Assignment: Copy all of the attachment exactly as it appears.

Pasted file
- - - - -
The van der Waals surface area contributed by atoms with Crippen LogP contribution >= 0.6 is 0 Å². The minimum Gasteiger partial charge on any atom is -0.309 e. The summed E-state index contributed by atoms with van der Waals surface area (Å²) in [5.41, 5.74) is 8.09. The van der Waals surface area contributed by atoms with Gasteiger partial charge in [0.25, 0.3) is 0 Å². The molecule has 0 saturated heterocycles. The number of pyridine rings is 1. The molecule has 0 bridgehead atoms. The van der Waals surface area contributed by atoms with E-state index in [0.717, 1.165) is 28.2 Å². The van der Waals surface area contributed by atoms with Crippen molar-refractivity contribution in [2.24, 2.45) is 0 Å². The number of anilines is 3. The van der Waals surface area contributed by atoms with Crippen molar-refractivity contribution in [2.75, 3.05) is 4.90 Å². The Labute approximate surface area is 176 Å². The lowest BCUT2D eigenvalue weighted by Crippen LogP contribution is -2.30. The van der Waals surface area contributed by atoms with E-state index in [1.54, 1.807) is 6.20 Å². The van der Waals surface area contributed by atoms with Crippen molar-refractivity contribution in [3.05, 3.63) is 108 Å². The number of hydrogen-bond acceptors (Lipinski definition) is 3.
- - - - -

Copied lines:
The van der Waals surface area contributed by atoms with Crippen LogP contribution >= 0.6 is 0 Å². The minimum Gasteiger partial charge on any atom is -0.309 e. The summed E-state index contributed by atoms with van der Waals surface area (Å²) in [5.41, 5.74) is 8.09. The van der Waals surface area contributed by atoms with Gasteiger partial charge in [0.25, 0.3) is 0 Å². The molecule has 0 saturated heterocycles. The number of pyridine rings is 1. The molecule has 0 bridgehead atoms. The van der Waals surface area contributed by atoms with E-state index in [0.717, 1.165) is 28.2 Å². The van der Waals surface area contributed by atoms with Crippen molar-refractivity contribution in [2.24, 2.45) is 0 Å². The number of anilines is 3. The van der Waals surface area contributed by atoms with Crippen molar-refractivity contribution in [2.75, 3.05) is 4.90 Å². The Labute approximate surface area is 176 Å². The lowest BCUT2D eigenvalue weighted by Crippen LogP contribution is -2.30. The van der Waals surface area contributed by atoms with E-state index in [1.54, 1.807) is 6.20 Å². The van der Waals surface area contributed by atoms with Crippen molar-refractivity contribution in [3.05, 3.63) is 108 Å². The number of hydrogen-bond acceptors (Lipinski definition) is 3.